The float is rated 1.7 grams and will have No.2 and 4 shots for a bulk weight and around eight No.10's spread between this bulk and the hooklength to shot the rig perfectly. The main line has a diameter of 0.11mm and a hook is a size 20, Sensas 3405, attached to 15cm of 0.08mm. The 3405 is light but very stable, and will not bend so easily with the amount of fish expected today. A light hook is also important as we want the bloodworm to fall as naturally as possible through the water without making the fish suspicious. The whole rig is attached to a .6mm elastic in the top 3 sections and is ideal when fishing fine hooklengths as it will not lose too many fish.

An extra thick plastic bristle for the river float.An extra thick plastic bristle for the river float.For the bream rig Marco selects a 5gr float carrying his own name, a bodied river float with a carbon stem and plastic tip. The advantages of a carbon stem for today’s session was that it allowed for a little more weight to be used down the line and won’t bend when any adjustments to depth are made. When you think of any normal float for bloodworm fishing, most anglers imagine one with a wire stem. Personally, I would never have come up with the idea of using such a float and again wonder in amazement at some of the decisions top anglers make!

So why choose this type of river float with a plastic tip? Marco explains: “when guiding the float through a swim in a 'stop and go' manner, floats always tend to sink and rise in the current. For instance, a finely shotted steel bristled float usually takes longer to rise, where as a plastic bristle tends to pop back to its normal position quicker, therefore indicating much better whether it was simply a dip, or bite!” Surely this would seem an unorthodox way of thinking, but the longer you think about it the more logical it becomes, as a round bodied float presents a smoother run through in a flow especially when permanently holding and letting go. The float is placed on a 0.14mm main line with a 0.09mm hooklength of 15cm, connected to a size 16 hook, again a Sensas 3405. To control the expected bonus fish in the swim, Marco uses a 1mm elastic in the top 3 sections. To shot the rig, there were three No.8 dropper shot placed at 15cm intervals below the bulk before the hooklength.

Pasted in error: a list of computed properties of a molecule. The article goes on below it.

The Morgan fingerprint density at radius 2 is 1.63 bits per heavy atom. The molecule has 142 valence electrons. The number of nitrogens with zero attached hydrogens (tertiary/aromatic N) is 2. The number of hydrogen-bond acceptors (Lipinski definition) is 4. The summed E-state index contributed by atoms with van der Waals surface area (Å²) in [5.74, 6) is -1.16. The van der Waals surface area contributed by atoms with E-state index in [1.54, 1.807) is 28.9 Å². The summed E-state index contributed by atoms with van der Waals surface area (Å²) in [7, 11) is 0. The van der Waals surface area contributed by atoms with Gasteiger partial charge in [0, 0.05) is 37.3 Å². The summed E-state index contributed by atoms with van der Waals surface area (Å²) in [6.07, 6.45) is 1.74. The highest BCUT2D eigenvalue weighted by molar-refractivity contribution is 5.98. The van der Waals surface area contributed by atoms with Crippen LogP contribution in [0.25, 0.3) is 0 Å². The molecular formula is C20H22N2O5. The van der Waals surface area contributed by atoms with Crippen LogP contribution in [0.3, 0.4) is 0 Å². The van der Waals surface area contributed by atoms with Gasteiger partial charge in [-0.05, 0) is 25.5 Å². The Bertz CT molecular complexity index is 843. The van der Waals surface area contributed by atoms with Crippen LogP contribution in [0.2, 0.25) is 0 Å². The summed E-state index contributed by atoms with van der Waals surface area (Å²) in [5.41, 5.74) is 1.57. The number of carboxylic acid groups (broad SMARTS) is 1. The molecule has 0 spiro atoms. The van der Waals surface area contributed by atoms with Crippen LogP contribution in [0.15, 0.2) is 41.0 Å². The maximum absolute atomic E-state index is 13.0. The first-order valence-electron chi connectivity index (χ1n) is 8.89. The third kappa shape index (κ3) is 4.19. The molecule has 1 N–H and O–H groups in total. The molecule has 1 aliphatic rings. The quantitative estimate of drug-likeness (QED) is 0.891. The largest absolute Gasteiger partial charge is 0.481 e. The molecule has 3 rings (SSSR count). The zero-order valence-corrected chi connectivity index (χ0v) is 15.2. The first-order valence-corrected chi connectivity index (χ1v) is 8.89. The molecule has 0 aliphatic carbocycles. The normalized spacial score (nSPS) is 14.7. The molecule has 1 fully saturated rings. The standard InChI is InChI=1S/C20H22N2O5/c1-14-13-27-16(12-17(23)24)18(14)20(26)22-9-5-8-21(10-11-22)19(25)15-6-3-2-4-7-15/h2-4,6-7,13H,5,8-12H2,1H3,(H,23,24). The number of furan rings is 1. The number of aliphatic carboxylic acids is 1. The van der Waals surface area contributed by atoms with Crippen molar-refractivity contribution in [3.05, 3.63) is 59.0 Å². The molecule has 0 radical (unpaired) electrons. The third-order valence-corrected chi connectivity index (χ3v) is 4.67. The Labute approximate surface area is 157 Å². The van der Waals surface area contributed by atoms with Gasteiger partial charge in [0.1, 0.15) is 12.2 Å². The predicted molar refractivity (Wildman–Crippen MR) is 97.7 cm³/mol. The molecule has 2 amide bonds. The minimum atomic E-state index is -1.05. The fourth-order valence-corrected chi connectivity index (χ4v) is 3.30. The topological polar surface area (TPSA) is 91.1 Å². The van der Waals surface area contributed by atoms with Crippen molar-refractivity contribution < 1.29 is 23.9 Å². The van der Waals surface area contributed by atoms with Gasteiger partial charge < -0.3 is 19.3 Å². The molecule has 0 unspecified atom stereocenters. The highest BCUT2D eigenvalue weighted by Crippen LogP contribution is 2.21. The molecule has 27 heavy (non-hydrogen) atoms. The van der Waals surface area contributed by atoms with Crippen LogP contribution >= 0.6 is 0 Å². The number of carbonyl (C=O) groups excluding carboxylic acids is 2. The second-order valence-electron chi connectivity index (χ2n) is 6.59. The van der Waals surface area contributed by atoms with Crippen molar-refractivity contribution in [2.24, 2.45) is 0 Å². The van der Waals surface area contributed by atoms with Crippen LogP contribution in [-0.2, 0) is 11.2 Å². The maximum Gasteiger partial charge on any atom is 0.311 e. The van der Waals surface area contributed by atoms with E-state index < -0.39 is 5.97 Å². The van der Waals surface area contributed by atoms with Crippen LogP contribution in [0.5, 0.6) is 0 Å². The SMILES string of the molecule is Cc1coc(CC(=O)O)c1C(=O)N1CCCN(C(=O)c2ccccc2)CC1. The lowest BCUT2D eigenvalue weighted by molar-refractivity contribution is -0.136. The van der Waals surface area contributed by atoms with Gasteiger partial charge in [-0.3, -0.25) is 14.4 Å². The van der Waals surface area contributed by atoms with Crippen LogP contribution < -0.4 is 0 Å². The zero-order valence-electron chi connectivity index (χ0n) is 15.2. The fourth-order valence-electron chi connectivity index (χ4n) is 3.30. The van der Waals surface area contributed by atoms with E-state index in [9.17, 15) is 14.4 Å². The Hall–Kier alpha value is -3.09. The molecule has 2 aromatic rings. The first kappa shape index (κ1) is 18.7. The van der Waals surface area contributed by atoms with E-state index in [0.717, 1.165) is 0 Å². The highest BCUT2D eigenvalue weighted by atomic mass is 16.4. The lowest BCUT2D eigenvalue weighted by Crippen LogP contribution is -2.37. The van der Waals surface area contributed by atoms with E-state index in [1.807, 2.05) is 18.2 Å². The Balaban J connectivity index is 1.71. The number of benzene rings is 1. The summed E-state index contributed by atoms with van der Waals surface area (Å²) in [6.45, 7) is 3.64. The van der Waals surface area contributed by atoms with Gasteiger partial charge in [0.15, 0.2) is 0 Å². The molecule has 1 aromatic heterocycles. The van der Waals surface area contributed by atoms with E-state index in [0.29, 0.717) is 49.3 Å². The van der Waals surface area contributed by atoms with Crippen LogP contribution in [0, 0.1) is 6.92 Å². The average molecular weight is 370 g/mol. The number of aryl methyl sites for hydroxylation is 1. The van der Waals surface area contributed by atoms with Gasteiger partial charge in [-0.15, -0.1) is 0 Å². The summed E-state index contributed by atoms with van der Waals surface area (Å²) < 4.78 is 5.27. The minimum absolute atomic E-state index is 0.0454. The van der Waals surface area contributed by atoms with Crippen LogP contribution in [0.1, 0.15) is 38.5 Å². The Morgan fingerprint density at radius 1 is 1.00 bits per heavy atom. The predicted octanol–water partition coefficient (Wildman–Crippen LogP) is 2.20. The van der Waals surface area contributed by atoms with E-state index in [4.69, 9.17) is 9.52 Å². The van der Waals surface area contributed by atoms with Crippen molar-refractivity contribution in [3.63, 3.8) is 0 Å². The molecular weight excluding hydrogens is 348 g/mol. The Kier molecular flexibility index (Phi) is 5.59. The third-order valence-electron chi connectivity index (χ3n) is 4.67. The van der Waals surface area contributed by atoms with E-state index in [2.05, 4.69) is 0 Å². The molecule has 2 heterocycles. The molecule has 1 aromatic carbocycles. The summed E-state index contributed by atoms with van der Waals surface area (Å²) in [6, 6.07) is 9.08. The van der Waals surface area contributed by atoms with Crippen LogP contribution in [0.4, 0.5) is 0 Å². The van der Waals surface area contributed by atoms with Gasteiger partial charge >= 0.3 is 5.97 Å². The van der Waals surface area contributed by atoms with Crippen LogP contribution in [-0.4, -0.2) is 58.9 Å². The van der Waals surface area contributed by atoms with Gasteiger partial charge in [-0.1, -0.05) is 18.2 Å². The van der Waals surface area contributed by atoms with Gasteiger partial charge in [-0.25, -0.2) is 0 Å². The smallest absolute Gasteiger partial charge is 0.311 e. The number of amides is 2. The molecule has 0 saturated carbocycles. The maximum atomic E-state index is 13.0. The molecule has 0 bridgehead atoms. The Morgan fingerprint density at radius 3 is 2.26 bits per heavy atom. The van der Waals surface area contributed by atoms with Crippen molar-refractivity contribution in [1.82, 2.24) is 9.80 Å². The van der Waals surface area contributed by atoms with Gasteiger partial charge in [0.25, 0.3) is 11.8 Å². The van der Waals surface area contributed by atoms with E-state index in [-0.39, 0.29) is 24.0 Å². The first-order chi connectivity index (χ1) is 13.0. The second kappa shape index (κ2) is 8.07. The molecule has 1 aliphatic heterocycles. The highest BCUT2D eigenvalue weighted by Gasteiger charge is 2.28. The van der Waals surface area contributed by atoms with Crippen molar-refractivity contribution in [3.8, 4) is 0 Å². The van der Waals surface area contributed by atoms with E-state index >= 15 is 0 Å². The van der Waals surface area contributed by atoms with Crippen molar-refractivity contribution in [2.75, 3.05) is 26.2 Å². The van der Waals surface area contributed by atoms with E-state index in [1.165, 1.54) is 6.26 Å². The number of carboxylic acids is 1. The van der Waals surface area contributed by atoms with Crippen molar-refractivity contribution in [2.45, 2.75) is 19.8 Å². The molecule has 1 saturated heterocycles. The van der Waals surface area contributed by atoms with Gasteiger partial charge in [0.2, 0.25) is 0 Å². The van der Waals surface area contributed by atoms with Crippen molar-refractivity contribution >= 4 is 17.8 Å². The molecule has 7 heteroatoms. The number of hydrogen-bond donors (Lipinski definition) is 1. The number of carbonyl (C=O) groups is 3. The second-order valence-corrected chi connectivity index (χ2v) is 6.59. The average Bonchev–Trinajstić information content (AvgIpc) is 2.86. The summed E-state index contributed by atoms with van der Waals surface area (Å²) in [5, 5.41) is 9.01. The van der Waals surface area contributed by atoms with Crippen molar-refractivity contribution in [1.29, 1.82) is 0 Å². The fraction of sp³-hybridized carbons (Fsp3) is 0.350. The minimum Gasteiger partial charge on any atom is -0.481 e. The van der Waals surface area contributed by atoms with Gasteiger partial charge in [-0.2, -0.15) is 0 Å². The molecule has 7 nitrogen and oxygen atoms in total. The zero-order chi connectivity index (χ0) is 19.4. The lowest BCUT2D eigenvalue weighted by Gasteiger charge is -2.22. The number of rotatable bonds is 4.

When Marco Beck talks of groundbait it’s really time to pay attention. Marco, of course, uses groundbaits' manufactured by his employer Sensas and, it's certainly not a bad choice, given the range of products that’s on offer.
Marco first looks for the following attributes he expects today’s choice of groundbait will offer:

  • To entice fish
  • To keep the fish in the swim without filling them up
  • To transport joker to the bottom and keep them in good condition

He therefore selects the following combination:
1 litre Argile Humide (damp leam)
1 kilo Sensas Canal Noire Fine Mouture

But why these two particular components? Well, the Argile is a damp leam which holds together well, making throwing easy, and it can be introduce on its own. Argile breaks down quickly in water and releases the joker quickly. The Canal Noire Fine Mouture is a finely ground and black mix that won’t fill up the fish too quickly. It’s a good winter mix and has very little salt, an important aspect when using joker as salt kills bloodworm and joker!

Marco prepares the mix as follows:
First the leam is placed into a container on it’s own, then water is added to make it into a sloppy mud. This is then added to the dry groundbait and whisked for about 2 minutes. The mix is then left to rest and given time for the groundbait to soak up all the muds moisture.

The feed breaks down quite rapidly after being thrown into the water and gives off particles and some joker, but a majority is buried within the mix and will be released gradually as the current absorbs into mix, or when the fish feed on it. As one final touch, Marco adds a tiny amount of water to finish off the mix and it's ready to go.

For the initial feeding, Marco mixed 250ml of joker into the mix, pointing out one important factor... the need for quality joker and, indeed, all bait. It’s very important to have good joker and although his joker had not been separated yet, they certainly seemed very active little creatures and are almost jumping out of the newspaper! Marco swears on joker from Belgium, or even Poland, but finds joker from Ukraine or Russia too big and sluggish for his liking. If he does use it, then it's usually for bream fishing only. He also added some caster to the mix, explaining that a few casters added to the mix will often hold the better fish on the feed.
Quality essential start to any session!Quality essential start to any session!
Bloodworm is also an important element if catch rates are to be improved.Bloodworm is also an important element if catch rates are to be improved.The same principle of quality applies when it comes to bloodworm for the hook. Marco showed us a hooked bait as an example, crawling, quite literally, over his leg which gives us an idea of the appeal this would have on a fish hovering over a feeding zone.